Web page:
Keynote to Texas A&M Instrumentation & Automation Symposium and industry response

November 6th, I gave a short course to the API Cyber Security Conference. When I discussed issues such a lack of security in Level 0,1 devices, the attendees, who were from cyber security not engineering said the wanted their engineers to hear this story. January 25th, I gave the keynote to the Texas A&M Instrumentation & Automation Symposium. The attendees were primarily end-users, vendors, and consultant control and safety engineers from the chemical and energy industries. There was one other cyber security presentation and a cyber security workshop at the Symposium. Both were focused on network security and did not address Level 0,1 devices. The lack of cyber security and authentication in Level 0,1 devices was new to almost all of the participants including personnel staffing the vendor displays. As mentioned previously, ISA99 has established a new working group on Level 0,1 issues and a number of the participants asked to join.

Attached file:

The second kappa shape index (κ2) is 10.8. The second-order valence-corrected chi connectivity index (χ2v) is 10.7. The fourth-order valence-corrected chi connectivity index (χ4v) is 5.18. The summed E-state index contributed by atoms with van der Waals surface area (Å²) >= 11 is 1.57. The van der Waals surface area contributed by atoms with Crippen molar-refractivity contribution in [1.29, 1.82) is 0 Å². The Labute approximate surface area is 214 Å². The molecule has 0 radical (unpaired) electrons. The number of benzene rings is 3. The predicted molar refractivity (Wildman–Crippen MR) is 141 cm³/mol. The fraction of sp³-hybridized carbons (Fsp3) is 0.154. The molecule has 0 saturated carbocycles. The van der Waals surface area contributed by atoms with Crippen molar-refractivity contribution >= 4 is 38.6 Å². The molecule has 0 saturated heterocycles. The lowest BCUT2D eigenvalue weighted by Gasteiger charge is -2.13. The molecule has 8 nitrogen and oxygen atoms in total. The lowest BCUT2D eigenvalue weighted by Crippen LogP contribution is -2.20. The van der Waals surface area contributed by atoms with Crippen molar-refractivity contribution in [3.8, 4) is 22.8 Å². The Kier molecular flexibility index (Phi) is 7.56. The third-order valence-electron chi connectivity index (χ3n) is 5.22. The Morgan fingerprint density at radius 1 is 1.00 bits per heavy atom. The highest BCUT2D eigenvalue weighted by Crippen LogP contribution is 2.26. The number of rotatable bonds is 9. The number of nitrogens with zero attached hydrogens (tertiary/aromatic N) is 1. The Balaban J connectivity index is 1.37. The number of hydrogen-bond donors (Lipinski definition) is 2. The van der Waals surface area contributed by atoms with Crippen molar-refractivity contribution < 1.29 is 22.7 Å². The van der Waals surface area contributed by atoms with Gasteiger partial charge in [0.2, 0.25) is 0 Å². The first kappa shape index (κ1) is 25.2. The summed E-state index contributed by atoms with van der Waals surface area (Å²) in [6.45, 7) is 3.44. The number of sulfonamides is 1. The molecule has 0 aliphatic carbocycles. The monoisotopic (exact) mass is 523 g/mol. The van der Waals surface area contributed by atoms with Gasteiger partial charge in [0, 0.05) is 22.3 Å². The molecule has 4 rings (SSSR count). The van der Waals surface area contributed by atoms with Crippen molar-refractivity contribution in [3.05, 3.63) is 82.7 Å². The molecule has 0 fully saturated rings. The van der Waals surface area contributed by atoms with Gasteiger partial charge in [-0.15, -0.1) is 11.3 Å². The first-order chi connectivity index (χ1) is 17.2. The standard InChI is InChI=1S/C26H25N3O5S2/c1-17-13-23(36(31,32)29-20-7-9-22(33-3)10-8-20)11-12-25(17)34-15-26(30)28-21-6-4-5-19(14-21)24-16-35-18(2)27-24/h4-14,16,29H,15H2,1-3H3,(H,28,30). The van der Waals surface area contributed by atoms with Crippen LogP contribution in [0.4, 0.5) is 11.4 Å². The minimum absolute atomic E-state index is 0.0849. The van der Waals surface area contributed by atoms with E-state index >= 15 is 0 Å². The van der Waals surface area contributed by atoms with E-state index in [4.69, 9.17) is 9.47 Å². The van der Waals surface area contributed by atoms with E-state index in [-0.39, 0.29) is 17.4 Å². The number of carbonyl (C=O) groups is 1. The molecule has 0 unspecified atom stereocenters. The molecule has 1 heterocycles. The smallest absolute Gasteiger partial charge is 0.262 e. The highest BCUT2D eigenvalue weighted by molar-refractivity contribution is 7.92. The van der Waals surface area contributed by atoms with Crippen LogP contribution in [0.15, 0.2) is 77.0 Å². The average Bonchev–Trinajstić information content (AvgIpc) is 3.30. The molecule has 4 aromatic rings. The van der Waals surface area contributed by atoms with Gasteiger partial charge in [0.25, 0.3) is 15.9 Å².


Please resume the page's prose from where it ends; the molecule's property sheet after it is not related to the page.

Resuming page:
For those that don’t think it is possible to hack process sensors (I did not mention this in my presentation), one example is to use the hand-held HART/Foundation Fieldbus field communicator to change the process sensor ID. This can be either a malicious cyber attack or an unintentional error often with little chance to tell the difference. Regardless of why, with the ID changed, the sensor will no longer be able to communicate with the PLC or DCS. There may be an alert but it may be too late to prevent a catastrophic failure. This is not just loss of view and loss of control, but effectively loss of safety.

I also discussed the Siemens and Triconex issues with respect to hacking Safety Integrated System-SIS (INL demonstrated hacking the Basic Process Control System-BPCS and SIS at the 2008 Siemens International User Group) and the consequent need to isolate SIS from the BPCS. This is a subject that has been discussed over the years but the Triconex attack with the Tricon workstation connected to the DMZ has highlighted the need for safety standards to require separation of SIS from the BPCS (a safety as well as security issue).

Joe Weiss